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Learning to Love the Library

“The only thing that you absolutely have to know, is the location of the library.” 

Albert Einstein

Closer to a decade ago than seems possible, I was a young mom of three small children very close in age. Outings of any kind were intimidating to me because of the monumental effort required to get all of us out the door. But we desperately needed THINGS to fill our days while Daddy was at work (or perhaps more accurately, I needed them). What can you do with a 6 month old, a 2 year old, a 3 year old, and no entertainment budget to speak of? You can take them to the library, of course! “Good moms” take their kids to the library, right? So I decided that we were going to start being a library family. We would go every week for storytime and come home happy with a bag full of books. It would be exactly what we needed.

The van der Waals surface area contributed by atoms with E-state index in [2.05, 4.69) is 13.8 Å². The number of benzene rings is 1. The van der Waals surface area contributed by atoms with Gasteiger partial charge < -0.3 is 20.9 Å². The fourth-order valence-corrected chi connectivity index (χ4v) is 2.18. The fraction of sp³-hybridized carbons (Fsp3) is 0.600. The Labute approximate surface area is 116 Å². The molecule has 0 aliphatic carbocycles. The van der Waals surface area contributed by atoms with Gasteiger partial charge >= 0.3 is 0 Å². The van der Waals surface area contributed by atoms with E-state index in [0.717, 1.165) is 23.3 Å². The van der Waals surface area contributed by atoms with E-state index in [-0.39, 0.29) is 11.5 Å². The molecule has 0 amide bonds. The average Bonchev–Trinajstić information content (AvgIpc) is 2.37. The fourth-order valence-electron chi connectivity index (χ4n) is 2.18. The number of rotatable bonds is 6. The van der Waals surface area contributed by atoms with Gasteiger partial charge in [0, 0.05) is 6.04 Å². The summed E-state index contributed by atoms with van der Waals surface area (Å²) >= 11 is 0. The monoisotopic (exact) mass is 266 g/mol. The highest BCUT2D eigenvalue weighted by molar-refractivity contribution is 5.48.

So the next time Wednesday morning rolled along, I made sure the baby went down for his morning nap early and I woke him in time to nurse while his siblings had a quick snack. I took two toddlers to the potty and put them in their just-in-case diapers (I wasn’t risking that disaster). I buckled everyone in carseats, drove us downtown, and found a spot in the crowded parking lot. We made our way into the building right on time, the younger two riding in the stroller and my “big kid” holding onto the side. I had it all under control. We arrived at the busiest storytime I had ever seen: a large carpet full of kids, ringed by parents whose child to adult ratios were most certainly smaller than mine. We sat where there was room for us, in the back of the circle where we had no hope of seeing the pictures. My toddlers pressed for space on my lap, which was already full of the 6 month old who, to my embarrassment, was barefoot. A barefoot 6 month old had seemed completely reasonable at home; here, it felt like a huge mistake. (What are the rules of baby footwear etiquette? This is still a mystery to me.) The older two stared wide-eyed while the group sang songs we didn’t know, and the baby became restless. I wish I could tell you that we persevered and grew from this experience. But we didn’t. We just left. I had forgotten the bag, so we didn’t even bring home any books. Thus began my adult relationship with the public library.